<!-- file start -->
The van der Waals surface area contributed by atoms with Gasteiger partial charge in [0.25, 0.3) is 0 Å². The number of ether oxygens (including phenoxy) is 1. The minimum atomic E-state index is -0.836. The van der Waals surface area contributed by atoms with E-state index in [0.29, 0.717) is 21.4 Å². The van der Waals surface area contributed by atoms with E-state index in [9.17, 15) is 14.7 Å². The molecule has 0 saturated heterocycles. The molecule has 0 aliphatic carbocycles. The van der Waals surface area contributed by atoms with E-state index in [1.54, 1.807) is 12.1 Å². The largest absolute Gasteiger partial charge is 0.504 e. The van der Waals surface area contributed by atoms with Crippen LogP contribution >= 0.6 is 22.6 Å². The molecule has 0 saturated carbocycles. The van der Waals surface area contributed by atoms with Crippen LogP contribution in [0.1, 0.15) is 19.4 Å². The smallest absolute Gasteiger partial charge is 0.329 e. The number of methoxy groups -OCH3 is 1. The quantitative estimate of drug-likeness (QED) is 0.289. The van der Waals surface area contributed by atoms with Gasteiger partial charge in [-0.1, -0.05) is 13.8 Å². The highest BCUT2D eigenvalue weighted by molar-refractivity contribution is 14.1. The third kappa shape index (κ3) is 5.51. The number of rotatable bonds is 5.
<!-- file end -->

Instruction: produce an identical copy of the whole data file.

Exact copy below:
The van der Waals surface area contributed by atoms with Gasteiger partial charge in [0.25, 0.3) is 0 Å². The number of ether oxygens (including phenoxy) is 1. The minimum atomic E-state index is -0.836. The van der Waals surface area contributed by atoms with E-state index in [0.29, 0.717) is 21.4 Å². The van der Waals surface area contributed by atoms with E-state index in [9.17, 15) is 14.7 Å². The molecule has 0 saturated heterocycles. The molecule has 0 aliphatic carbocycles. The van der Waals surface area contributed by atoms with E-state index in [1.54, 1.807) is 12.1 Å². The largest absolute Gasteiger partial charge is 0.504 e. The van der Waals surface area contributed by atoms with Crippen LogP contribution >= 0.6 is 22.6 Å². The molecule has 0 saturated carbocycles. The van der Waals surface area contributed by atoms with Crippen LogP contribution in [0.1, 0.15) is 19.4 Å². The smallest absolute Gasteiger partial charge is 0.329 e. The number of methoxy groups -OCH3 is 1. The quantitative estimate of drug-likeness (QED) is 0.289. The van der Waals surface area contributed by atoms with Gasteiger partial charge in [-0.1, -0.05) is 13.8 Å². The highest BCUT2D eigenvalue weighted by molar-refractivity contribution is 14.1. The third kappa shape index (κ3) is 5.51. The number of rotatable bonds is 5.